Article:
It was extremely frustrating to me in 1982 that, although George Te explicitly stated that his observations quoted above were based on 33 nominal acuta specimens, 13 concolor, 24 virgata, 19 osculans, 29 pomilia, 28 integra, and so forth, he did not tell us where any of his samples came from, and so we who followed him could not verify his observations for ourselves. With the benefit of 30 years’ hindsight, we now understand that acuta, heterostropha, virgata  and integra are conspecific. We do not know about osculans or concolor . But we do know that pomilia is a distinct species , correctly classified in Group V, not Group IV, and the inescapable conclusion must be that none of the 29 individual snails Te examined came from a bona fide pomilia population.
But returning to contemporary times, my bottom line impression of George Te’s 1978 dissertation was one of disappointment. It could not be used to identify a Physa. Which is all I ever really wanted it to do.
And can 48 meaningless OTUs be classified in some meaningful way? Te proposed a system of two subfamilies, four genera, three subgenera, and two “sections,” which yielded the seven baskets he needed for his 48 “species units.”
But by the date of his defense, in December of 1978, it seems clear to me that George Te’s interests had strayed afield from systematic biology, and toward computer science. Of the 324 pages comprising his dissertation, over 35% were devoted to analytical arcana. His section on phenetic relationships, for example, was 54 pages of “Simgra” results, showing dozens of “linkage diagrams” at various “similarity levels.” The roomful of blinking, spinning machinery was beginning to carry George Te away.
His dissertation  was never published. All that ultimately emerged was a six page paper in Archiv fur Molluskenkunde, entitled “New classification system for the family Physidae” . By the 1979 date of that publication, George Te was giving his address as University of Michigan Department of Computer Science.
But to his tiny, obscure 1979 paper must (in all fairness) be added the entire treatment of the Physidae in J. B. Burch’s immensely influential “North American Freshwater Snails,” which first appeared as an EPA publication in 1982. George Te’s dissertation results became the de facto standard for the classification of the Physidae in the United States, right up in the pantheon beside Baker’s Lymnaeidae, Basch’s Ancylidae, and Goodrich’s Pleuroceridae. And that quirky physid classification, for all its faults and failings, was the only system adopted by Burch that was, in any sense, objective.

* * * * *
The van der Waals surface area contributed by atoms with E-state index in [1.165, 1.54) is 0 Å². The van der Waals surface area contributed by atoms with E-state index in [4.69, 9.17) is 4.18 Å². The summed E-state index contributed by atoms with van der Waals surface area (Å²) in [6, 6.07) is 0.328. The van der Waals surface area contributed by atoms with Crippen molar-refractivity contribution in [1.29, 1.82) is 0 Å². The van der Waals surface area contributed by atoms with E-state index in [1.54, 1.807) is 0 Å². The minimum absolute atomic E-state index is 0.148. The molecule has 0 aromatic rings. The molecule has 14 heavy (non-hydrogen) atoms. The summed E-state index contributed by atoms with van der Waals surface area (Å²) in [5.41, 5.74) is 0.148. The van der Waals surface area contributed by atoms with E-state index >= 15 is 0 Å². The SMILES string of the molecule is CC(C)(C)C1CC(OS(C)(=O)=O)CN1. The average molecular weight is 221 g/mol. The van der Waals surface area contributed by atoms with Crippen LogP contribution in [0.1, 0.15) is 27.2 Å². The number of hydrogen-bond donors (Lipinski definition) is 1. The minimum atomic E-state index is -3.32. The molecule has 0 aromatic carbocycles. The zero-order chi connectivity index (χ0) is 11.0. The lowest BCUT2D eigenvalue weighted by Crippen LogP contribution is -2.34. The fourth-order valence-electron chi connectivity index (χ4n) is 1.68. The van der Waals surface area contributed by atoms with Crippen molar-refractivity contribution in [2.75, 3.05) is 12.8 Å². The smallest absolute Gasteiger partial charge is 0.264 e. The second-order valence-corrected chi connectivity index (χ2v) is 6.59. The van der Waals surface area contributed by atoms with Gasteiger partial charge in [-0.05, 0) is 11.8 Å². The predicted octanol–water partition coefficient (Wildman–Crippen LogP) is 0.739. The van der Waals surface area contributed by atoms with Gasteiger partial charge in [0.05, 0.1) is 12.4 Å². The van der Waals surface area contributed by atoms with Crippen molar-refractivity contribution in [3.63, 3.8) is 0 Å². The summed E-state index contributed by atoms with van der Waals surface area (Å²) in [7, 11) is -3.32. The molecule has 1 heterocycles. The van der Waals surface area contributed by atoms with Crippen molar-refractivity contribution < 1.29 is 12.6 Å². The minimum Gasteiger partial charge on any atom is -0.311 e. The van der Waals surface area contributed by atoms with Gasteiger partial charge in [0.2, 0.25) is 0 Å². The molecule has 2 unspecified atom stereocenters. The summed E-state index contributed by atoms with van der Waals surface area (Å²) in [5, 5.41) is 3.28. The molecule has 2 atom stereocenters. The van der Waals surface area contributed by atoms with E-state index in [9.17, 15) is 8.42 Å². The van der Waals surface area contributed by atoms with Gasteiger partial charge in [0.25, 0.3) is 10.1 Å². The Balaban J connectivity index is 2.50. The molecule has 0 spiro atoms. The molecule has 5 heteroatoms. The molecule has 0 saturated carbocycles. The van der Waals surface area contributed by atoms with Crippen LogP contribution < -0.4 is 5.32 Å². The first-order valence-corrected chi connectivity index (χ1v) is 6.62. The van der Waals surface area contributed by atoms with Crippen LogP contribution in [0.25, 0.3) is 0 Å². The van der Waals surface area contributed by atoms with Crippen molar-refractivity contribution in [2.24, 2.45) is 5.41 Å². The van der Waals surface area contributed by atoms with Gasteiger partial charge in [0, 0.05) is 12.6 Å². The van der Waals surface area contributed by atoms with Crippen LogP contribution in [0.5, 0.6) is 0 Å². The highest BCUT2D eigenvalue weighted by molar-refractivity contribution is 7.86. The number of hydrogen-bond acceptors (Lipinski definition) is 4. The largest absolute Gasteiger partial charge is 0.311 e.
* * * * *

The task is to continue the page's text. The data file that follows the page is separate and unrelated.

I never met George Te. But he was, by all accounts, a very nice man. And he was extremely helpful to me at an early stage of my career. In a span of just eight years, from 1971 – 1978, he was able to bring order out of taxonomic chaos in one of the most important elements of the North American freshwater benthic fauna. He advanced our science. Rest in peace.
 To Identify a Physa, 1975 [6May14]
 If this essay were really about George Te’s classification, we’d stop right here. Only 14 of his 71 characters were legitimately discrete, and his character scoring system was a nightmare, and his entire analysis a house of cards. But in 2014 it just doesn’t matter.
 Wethington, A.R., J. Wise, and R. T. Dillon (2009) Genetic and morphological characterization of the Physidae of South Carolina (Pulmonata: Basommatophora), with description of a new species. The Nautilus 123: 282-292. [PDF]
- True Confessions - I described a new species [7Apr10]
 George Te was very, very close to making a breakthrough here. He wrote:
“Although OTU-66 acuta is widely introduced to many parts of the world, its occurrence in North America has rarely been reported. Considering the amount of transaction between Europe and North America, the absence of OTU-66 acuta in North America is puzzling. The logical conclusion is that where OUT-66 acuta has been introduced in North America, it probably interbred and merged with indigenous North American “Physa” (i.e., those taxa in the heterostropha continuum).”
It was not until 2002 that we finally confirmed heterostropha to be conspecific with acuta . Te was a good, conscientious worker, and his observations have substantial scientific value, in direct contrast to some of his contemporaries, who just made stuff up .
 Dillon, R. T., A. R. Wethington, J. M. Rhett and T. P. Smith. (2002) Populations of the European freshwater pulmonate Physa acuta are not reproductively isolated from American Physa heterostropha or Physa integra. Invertebrate Biology 121: 226-234. [PDF]
 See footnote #10 in this essay:
- Red Flags, Water Resources, and Physa natricina [12Mar08]
 The nomen “concolor” is my lead candidate for the “Snake River acuta-like Physa” or “SRALP,” about which I posted a big series last year:
- The mystery of the SRALP – A bidding [5Feb13]
- The mystery of the SRALP – A twofold quest! [1Mar13]
- The mystery of the SRALP – Dixie cup showdown [2Apr13]
- The mystery of the SRALP - “No Physa acuta were found” [2May13]
 Te, G. A. (1978) A systematic study of the Physidae. Ph.D. Dissertation, University of Michigan, Ann Arbor. 324 pp.